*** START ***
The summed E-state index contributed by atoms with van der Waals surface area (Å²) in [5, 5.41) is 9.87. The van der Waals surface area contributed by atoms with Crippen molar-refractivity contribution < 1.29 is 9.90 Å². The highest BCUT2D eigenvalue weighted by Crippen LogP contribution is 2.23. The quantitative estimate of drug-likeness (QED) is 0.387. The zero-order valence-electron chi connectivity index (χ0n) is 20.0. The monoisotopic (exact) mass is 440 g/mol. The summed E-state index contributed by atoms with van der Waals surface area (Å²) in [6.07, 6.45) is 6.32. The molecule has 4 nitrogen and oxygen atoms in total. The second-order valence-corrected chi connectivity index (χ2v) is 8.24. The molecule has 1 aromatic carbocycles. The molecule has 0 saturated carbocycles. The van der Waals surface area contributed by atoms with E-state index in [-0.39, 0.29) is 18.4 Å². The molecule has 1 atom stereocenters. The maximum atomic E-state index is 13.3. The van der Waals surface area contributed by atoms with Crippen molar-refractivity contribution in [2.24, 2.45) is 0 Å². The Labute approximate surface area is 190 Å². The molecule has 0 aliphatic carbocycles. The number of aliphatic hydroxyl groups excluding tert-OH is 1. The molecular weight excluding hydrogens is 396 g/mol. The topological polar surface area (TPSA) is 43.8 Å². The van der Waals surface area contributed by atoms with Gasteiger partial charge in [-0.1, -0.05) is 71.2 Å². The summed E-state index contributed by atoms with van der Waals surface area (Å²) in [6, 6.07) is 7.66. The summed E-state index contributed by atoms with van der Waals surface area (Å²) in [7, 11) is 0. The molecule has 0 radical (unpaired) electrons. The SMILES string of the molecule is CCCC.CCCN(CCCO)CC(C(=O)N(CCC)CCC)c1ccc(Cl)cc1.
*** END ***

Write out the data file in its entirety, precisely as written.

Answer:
The summed E-state index contributed by atoms with van der Waals surface area (Å²) in [5, 5.41) is 9.87. The van der Waals surface area contributed by atoms with Crippen molar-refractivity contribution < 1.29 is 9.90 Å². The highest BCUT2D eigenvalue weighted by Crippen LogP contribution is 2.23. The quantitative estimate of drug-likeness (QED) is 0.387. The zero-order valence-electron chi connectivity index (χ0n) is 20.0. The monoisotopic (exact) mass is 440 g/mol. The summed E-state index contributed by atoms with van der Waals surface area (Å²) in [6.07, 6.45) is 6.32. The molecule has 4 nitrogen and oxygen atoms in total. The second-order valence-corrected chi connectivity index (χ2v) is 8.24. The molecule has 1 aromatic carbocycles. The molecule has 0 saturated carbocycles. The van der Waals surface area contributed by atoms with E-state index in [-0.39, 0.29) is 18.4 Å². The molecule has 1 atom stereocenters. The maximum atomic E-state index is 13.3. The van der Waals surface area contributed by atoms with Crippen molar-refractivity contribution in [2.24, 2.45) is 0 Å². The Labute approximate surface area is 190 Å². The molecule has 0 aliphatic carbocycles. The number of aliphatic hydroxyl groups excluding tert-OH is 1. The molecular weight excluding hydrogens is 396 g/mol. The topological polar surface area (TPSA) is 43.8 Å². The van der Waals surface area contributed by atoms with Gasteiger partial charge in [-0.1, -0.05) is 71.2 Å². The summed E-state index contributed by atoms with van der Waals surface area (Å²) in [6, 6.07) is 7.66. The summed E-state index contributed by atoms with van der Waals surface area (Å²) in [7, 11) is 0. The molecule has 0 radical (unpaired) electrons. The SMILES string of the molecule is CCCC.CCCN(CCCO)CC(C(=O)N(CCC)CCC)c1ccc(Cl)cc1.